Date of Conferral







Leslie Hussey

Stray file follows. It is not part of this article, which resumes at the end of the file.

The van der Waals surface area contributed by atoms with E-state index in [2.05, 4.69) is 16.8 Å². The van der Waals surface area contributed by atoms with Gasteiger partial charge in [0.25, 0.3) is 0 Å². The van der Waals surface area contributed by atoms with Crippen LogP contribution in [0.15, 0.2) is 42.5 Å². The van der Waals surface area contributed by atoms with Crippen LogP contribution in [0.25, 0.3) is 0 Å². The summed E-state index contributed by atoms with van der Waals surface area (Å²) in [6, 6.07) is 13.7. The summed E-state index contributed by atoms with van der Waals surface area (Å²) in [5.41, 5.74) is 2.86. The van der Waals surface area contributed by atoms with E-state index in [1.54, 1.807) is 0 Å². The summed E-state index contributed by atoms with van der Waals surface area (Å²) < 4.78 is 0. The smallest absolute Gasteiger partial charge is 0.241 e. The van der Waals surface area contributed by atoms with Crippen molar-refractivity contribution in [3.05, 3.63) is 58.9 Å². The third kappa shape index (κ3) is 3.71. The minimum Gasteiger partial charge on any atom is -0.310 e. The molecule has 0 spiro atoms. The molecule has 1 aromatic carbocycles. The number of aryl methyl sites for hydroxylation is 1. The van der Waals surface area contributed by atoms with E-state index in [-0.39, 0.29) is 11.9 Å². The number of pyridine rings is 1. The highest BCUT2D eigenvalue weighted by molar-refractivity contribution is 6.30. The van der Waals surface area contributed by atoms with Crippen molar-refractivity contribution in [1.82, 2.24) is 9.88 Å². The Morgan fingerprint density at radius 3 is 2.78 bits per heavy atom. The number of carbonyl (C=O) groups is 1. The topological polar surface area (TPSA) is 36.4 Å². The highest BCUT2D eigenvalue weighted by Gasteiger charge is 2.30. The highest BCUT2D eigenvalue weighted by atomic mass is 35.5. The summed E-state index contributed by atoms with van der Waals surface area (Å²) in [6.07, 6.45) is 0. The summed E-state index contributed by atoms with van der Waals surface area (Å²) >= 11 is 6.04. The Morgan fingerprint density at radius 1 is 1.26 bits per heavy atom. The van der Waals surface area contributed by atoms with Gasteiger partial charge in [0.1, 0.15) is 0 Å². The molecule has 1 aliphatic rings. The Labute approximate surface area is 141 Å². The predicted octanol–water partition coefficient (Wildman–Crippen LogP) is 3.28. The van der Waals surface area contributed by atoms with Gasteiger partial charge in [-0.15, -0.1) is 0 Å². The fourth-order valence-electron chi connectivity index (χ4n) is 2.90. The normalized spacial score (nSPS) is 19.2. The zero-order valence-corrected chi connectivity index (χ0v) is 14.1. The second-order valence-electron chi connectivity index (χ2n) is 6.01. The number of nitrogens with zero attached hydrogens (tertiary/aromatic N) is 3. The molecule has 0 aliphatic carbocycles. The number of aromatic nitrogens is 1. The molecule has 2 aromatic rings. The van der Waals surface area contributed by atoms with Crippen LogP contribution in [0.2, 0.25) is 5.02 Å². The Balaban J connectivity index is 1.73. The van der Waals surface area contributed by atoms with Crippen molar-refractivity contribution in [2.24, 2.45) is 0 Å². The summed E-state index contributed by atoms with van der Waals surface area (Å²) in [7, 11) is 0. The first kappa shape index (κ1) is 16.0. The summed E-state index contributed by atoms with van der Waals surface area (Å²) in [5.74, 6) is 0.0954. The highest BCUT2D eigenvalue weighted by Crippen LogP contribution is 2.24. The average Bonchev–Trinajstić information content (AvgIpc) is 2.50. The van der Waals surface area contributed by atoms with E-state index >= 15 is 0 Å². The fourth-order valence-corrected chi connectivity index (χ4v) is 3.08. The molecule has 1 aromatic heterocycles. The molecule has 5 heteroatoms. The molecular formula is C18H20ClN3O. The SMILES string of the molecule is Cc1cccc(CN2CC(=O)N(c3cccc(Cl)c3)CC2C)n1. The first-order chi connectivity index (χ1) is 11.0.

Predicting retention and time to graduation within accelerated online and a hybrid RN-to-BSN programs are significant elements in leveraging the pipeline of qualified RNs with BSN degrees, but the literature lacks significant accounts of retention and time to graduation outcomes within these programs and predictive algorithm developments to offset high attrition rates. The purpose of this study was to quantitatively examine the relationships between pre-entry attributes, academic integration, and institutional characteristics on retention and time to graduation within accelerated online RN-to-BSN programs in order to begin developing a global predictive retention algorithm. This study was guided by Tinto's theories of integration and student departure (1975, 1984, 1993) and Rovai's composite persistence model. Retrospective datasets from 390 student academic records were obtained. Findings of this study revealed pre-entry GPA, number of education credits, enrollment status, 1st and 2nd course grades and GPA index scores, failed course type, size and geographic region, admission GPA standards, prerequisite criteria, academic support and retention methods were statistically significant predictors of retention and timely graduation (p <.05). A decision tree model was performed in SPSS modeler to compare multiple regression and binary logistic regression results, yielding a 96% accuracy rate on retention predictions and a 46 % on timely graduation predictions. Recommendations for future research are to examine other variables that may be associated with retention and time to graduation for results can be used to redevelop accurate predictive retention models. Having accurate predictive retention models will affect positive social change because RN-to-BSN students that successfully complete a BSN degree will impact the quality and safety of patient care.

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